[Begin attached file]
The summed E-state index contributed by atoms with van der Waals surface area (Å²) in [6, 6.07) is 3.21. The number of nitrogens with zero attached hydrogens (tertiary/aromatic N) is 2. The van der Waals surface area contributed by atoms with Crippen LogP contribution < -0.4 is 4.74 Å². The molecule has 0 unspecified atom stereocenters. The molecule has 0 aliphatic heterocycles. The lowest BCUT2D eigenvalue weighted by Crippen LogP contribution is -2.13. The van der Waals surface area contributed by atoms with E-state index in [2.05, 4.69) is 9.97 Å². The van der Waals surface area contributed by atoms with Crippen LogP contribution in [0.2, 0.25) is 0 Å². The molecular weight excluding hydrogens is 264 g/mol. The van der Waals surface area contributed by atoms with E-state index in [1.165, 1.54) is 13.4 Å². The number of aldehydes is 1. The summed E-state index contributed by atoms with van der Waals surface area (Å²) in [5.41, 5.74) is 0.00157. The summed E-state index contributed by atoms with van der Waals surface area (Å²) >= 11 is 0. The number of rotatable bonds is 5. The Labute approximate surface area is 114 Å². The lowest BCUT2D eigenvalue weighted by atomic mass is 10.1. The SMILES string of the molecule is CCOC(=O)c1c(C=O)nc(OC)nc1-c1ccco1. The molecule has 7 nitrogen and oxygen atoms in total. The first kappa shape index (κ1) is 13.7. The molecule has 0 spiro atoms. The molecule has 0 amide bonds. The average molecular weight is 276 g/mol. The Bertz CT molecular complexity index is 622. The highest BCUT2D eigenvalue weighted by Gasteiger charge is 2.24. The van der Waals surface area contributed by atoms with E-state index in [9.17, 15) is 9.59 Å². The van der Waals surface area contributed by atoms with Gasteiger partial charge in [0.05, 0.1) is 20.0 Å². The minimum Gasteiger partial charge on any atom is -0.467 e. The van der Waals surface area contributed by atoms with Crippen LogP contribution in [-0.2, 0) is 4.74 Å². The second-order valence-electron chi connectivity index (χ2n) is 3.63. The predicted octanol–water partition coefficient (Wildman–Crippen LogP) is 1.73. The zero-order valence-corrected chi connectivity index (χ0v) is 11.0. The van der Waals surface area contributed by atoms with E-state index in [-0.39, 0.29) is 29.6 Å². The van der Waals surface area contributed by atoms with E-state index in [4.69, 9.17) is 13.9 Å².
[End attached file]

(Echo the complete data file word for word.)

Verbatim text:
The summed E-state index contributed by atoms with van der Waals surface area (Å²) in [6, 6.07) is 3.21. The number of nitrogens with zero attached hydrogens (tertiary/aromatic N) is 2. The van der Waals surface area contributed by atoms with Crippen LogP contribution < -0.4 is 4.74 Å². The molecule has 0 unspecified atom stereocenters. The molecule has 0 aliphatic heterocycles. The lowest BCUT2D eigenvalue weighted by Crippen LogP contribution is -2.13. The van der Waals surface area contributed by atoms with E-state index in [2.05, 4.69) is 9.97 Å². The van der Waals surface area contributed by atoms with Crippen LogP contribution in [0.2, 0.25) is 0 Å². The molecular weight excluding hydrogens is 264 g/mol. The van der Waals surface area contributed by atoms with E-state index in [1.165, 1.54) is 13.4 Å². The number of aldehydes is 1. The summed E-state index contributed by atoms with van der Waals surface area (Å²) in [5.41, 5.74) is 0.00157. The summed E-state index contributed by atoms with van der Waals surface area (Å²) >= 11 is 0. The number of rotatable bonds is 5. The Labute approximate surface area is 114 Å². The lowest BCUT2D eigenvalue weighted by atomic mass is 10.1. The SMILES string of the molecule is CCOC(=O)c1c(C=O)nc(OC)nc1-c1ccco1. The molecule has 7 nitrogen and oxygen atoms in total. The first kappa shape index (κ1) is 13.7. The molecule has 0 spiro atoms. The molecule has 0 amide bonds. The average molecular weight is 276 g/mol. The Bertz CT molecular complexity index is 622. The highest BCUT2D eigenvalue weighted by Gasteiger charge is 2.24. The van der Waals surface area contributed by atoms with E-state index in [9.17, 15) is 9.59 Å². The van der Waals surface area contributed by atoms with Gasteiger partial charge in [0.05, 0.1) is 20.0 Å². The minimum Gasteiger partial charge on any atom is -0.467 e. The van der Waals surface area contributed by atoms with Crippen LogP contribution in [-0.2, 0) is 4.74 Å². The second-order valence-electron chi connectivity index (χ2n) is 3.63. The predicted octanol–water partition coefficient (Wildman–Crippen LogP) is 1.73. The zero-order valence-corrected chi connectivity index (χ0v) is 11.0. The van der Waals surface area contributed by atoms with E-state index in [-0.39, 0.29) is 29.6 Å². The van der Waals surface area contributed by atoms with E-state index in [4.69, 9.17) is 13.9 Å².